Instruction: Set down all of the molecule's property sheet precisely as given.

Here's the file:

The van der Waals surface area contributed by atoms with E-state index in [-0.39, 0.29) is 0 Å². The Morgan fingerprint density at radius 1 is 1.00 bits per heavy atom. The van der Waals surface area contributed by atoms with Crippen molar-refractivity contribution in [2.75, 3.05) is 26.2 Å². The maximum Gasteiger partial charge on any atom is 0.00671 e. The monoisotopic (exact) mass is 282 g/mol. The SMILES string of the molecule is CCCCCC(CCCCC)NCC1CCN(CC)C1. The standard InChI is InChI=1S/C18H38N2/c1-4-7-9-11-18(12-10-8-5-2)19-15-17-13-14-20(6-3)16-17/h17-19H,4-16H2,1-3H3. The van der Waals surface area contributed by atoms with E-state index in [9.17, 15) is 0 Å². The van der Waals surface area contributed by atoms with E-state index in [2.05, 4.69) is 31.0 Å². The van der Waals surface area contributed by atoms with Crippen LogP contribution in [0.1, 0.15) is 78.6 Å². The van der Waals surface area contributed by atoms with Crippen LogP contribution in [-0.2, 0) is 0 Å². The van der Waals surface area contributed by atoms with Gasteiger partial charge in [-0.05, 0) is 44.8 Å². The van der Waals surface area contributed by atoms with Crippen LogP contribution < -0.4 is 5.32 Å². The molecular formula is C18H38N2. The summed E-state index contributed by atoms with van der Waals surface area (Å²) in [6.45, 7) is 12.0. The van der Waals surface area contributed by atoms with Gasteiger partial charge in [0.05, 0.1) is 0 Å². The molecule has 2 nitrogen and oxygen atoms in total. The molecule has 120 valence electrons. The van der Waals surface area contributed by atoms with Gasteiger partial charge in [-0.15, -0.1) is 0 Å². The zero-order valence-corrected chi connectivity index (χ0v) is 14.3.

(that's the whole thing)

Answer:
The van der Waals surface area contributed by atoms with E-state index in [-0.39, 0.29) is 0 Å². The Morgan fingerprint density at radius 1 is 1.00 bits per heavy atom. The van der Waals surface area contributed by atoms with Crippen molar-refractivity contribution in [2.75, 3.05) is 26.2 Å². The maximum Gasteiger partial charge on any atom is 0.00671 e. The monoisotopic (exact) mass is 282 g/mol. The SMILES string of the molecule is CCCCCC(CCCCC)NCC1CCN(CC)C1. The standard InChI is InChI=1S/C18H38N2/c1-4-7-9-11-18(12-10-8-5-2)19-15-17-13-14-20(6-3)16-17/h17-19H,4-16H2,1-3H3. The van der Waals surface area contributed by atoms with E-state index in [9.17, 15) is 0 Å². The van der Waals surface area contributed by atoms with E-state index in [2.05, 4.69) is 31.0 Å². The van der Waals surface area contributed by atoms with Crippen LogP contribution in [0.1, 0.15) is 78.6 Å². The van der Waals surface area contributed by atoms with Crippen LogP contribution in [-0.2, 0) is 0 Å². The van der Waals surface area contributed by atoms with Gasteiger partial charge in [-0.05, 0) is 44.8 Å². The van der Waals surface area contributed by atoms with Crippen LogP contribution < -0.4 is 5.32 Å². The molecular formula is C18H38N2. The summed E-state index contributed by atoms with van der Waals surface area (Å²) in [6.45, 7) is 12.0. The van der Waals surface area contributed by atoms with Gasteiger partial charge in [0.05, 0.1) is 0 Å². The molecule has 2 nitrogen and oxygen atoms in total. The molecule has 120 valence electrons. The van der Waals surface area contributed by atoms with Gasteiger partial charge in [-0.15, -0.1) is 0 Å². The zero-order valence-corrected chi connectivity index (χ0v) is 14.3.